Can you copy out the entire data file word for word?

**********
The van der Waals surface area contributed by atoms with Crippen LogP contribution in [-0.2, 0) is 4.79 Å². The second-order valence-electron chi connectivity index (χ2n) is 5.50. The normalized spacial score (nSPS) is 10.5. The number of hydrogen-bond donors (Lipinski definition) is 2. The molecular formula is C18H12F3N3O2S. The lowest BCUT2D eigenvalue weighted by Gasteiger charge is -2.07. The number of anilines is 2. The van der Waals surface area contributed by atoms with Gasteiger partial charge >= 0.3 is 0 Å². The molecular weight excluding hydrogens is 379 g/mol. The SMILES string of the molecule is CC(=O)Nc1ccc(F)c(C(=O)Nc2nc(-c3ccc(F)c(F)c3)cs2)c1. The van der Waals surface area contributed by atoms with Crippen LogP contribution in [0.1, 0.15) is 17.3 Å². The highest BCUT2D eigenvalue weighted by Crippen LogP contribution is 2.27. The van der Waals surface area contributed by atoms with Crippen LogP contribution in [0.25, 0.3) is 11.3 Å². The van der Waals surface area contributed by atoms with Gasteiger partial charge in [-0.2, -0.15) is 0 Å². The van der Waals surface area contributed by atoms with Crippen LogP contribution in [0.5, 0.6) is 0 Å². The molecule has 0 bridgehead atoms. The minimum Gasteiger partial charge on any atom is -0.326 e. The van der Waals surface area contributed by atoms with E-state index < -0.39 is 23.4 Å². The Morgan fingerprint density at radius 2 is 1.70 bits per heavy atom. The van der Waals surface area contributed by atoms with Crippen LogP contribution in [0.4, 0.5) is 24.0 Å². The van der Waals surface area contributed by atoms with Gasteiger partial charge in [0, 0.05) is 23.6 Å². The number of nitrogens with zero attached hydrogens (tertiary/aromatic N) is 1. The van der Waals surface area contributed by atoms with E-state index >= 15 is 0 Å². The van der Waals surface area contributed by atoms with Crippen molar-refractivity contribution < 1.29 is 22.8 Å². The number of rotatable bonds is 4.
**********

The van der Waals surface area contributed by atoms with Crippen LogP contribution in [-0.2, 0) is 4.79 Å². The second-order valence-electron chi connectivity index (χ2n) is 5.50. The normalized spacial score (nSPS) is 10.5. The number of hydrogen-bond donors (Lipinski definition) is 2. The molecular formula is C18H12F3N3O2S. The lowest BCUT2D eigenvalue weighted by Gasteiger charge is -2.07. The number of anilines is 2. The van der Waals surface area contributed by atoms with Gasteiger partial charge >= 0.3 is 0 Å². The molecular weight excluding hydrogens is 379 g/mol. The SMILES string of the molecule is CC(=O)Nc1ccc(F)c(C(=O)Nc2nc(-c3ccc(F)c(F)c3)cs2)c1. The van der Waals surface area contributed by atoms with Crippen LogP contribution in [0.1, 0.15) is 17.3 Å². The highest BCUT2D eigenvalue weighted by Crippen LogP contribution is 2.27. The van der Waals surface area contributed by atoms with Crippen LogP contribution in [0.25, 0.3) is 11.3 Å². The van der Waals surface area contributed by atoms with Gasteiger partial charge in [-0.2, -0.15) is 0 Å². The van der Waals surface area contributed by atoms with Crippen LogP contribution in [0.5, 0.6) is 0 Å². The molecule has 0 bridgehead atoms. The minimum Gasteiger partial charge on any atom is -0.326 e. The van der Waals surface area contributed by atoms with E-state index < -0.39 is 23.4 Å². The Morgan fingerprint density at radius 2 is 1.70 bits per heavy atom. The van der Waals surface area contributed by atoms with Crippen LogP contribution in [0.4, 0.5) is 24.0 Å². The van der Waals surface area contributed by atoms with Gasteiger partial charge in [0, 0.05) is 23.6 Å². The number of nitrogens with zero attached hydrogens (tertiary/aromatic N) is 1. The van der Waals surface area contributed by atoms with E-state index >= 15 is 0 Å². The van der Waals surface area contributed by atoms with Crippen molar-refractivity contribution < 1.29 is 22.8 Å². The number of rotatable bonds is 4.